University of Iowa

Fire Up: Novel Engines

Weeklong June 09 to June 14 2019

A common belief among writers is that we can’t know a novel’s appropriate first chapter until we’ve completed a full draft or two of the novel. Only after conceiving the whole does the writer truly know where and how to begin. While this might be the case, it does not mean that we should discard our linearity of thought. More often than not, we start writing from what, at the time, occurs to us as the most appropriate of beginnings. What, then, must we be conscious of in order to ensure that when we return to the beginning, we tweak rather than uproot? What elements make a novel’s opening pop? Is it the kind of pressure Ian McEwan applies on his characters in the first chapter of Atonement? Is it the mystery of Beloved’s opening lines?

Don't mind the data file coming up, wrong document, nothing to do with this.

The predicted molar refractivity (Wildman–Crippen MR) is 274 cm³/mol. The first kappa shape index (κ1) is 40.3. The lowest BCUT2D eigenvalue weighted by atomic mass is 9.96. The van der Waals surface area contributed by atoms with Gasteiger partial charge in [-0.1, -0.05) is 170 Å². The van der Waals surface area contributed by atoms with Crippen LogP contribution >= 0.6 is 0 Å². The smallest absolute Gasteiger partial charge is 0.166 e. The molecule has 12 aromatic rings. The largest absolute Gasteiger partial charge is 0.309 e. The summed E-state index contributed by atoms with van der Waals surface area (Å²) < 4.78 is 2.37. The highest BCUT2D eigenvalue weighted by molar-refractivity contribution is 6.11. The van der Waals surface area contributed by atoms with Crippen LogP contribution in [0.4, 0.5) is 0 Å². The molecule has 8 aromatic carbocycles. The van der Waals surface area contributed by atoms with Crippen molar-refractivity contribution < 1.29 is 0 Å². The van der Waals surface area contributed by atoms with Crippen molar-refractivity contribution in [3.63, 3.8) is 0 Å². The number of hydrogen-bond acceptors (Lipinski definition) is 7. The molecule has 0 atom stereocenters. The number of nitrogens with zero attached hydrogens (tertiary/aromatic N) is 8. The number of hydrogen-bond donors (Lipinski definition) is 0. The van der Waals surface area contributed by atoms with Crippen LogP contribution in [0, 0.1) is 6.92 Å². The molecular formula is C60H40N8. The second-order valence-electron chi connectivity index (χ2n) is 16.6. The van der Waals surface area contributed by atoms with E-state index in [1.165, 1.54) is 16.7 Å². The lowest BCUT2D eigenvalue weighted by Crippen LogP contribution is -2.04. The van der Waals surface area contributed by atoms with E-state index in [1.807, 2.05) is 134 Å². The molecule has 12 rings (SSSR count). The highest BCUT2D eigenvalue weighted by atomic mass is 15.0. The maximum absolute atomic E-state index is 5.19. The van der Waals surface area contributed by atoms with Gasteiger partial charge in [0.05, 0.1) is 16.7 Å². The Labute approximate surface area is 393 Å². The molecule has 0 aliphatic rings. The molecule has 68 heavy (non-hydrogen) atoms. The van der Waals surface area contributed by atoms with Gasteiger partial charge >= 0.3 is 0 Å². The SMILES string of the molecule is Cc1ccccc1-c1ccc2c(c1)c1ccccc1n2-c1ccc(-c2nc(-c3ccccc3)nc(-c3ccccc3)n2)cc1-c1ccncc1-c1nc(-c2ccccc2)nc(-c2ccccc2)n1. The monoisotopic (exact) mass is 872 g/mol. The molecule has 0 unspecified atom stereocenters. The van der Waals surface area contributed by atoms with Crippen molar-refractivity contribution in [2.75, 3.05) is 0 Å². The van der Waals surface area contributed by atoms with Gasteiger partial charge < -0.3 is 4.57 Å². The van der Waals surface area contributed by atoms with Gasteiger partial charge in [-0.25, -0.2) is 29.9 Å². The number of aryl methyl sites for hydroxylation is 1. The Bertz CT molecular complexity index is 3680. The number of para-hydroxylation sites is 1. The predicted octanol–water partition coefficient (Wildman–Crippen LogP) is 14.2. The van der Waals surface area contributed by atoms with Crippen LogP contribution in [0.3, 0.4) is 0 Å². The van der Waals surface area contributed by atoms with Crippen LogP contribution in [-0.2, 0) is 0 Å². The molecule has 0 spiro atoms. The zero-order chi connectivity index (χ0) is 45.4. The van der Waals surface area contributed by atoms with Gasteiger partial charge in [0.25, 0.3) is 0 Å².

In this class, we will explore novel openings. We will learn ways in which the greats—McEwan, Morrison, Marquez, etc.— fired up their novels’ engines. Brazenly writing in conversation with these masters, we will fire up our own novels’ engines. We will also engage in another kind of conversation—the workshop. We will discuss in-class exercises and participants’ longer pieces. Elements we will consider in workshop include structure, plot, dialogue, characterization, theme, pacing, tone, and individual sentences.


In this workshop we will generate new writing through guided exercises and prompts; provide feedback on writing you bring from home; provide feedback on writing you produce in our week.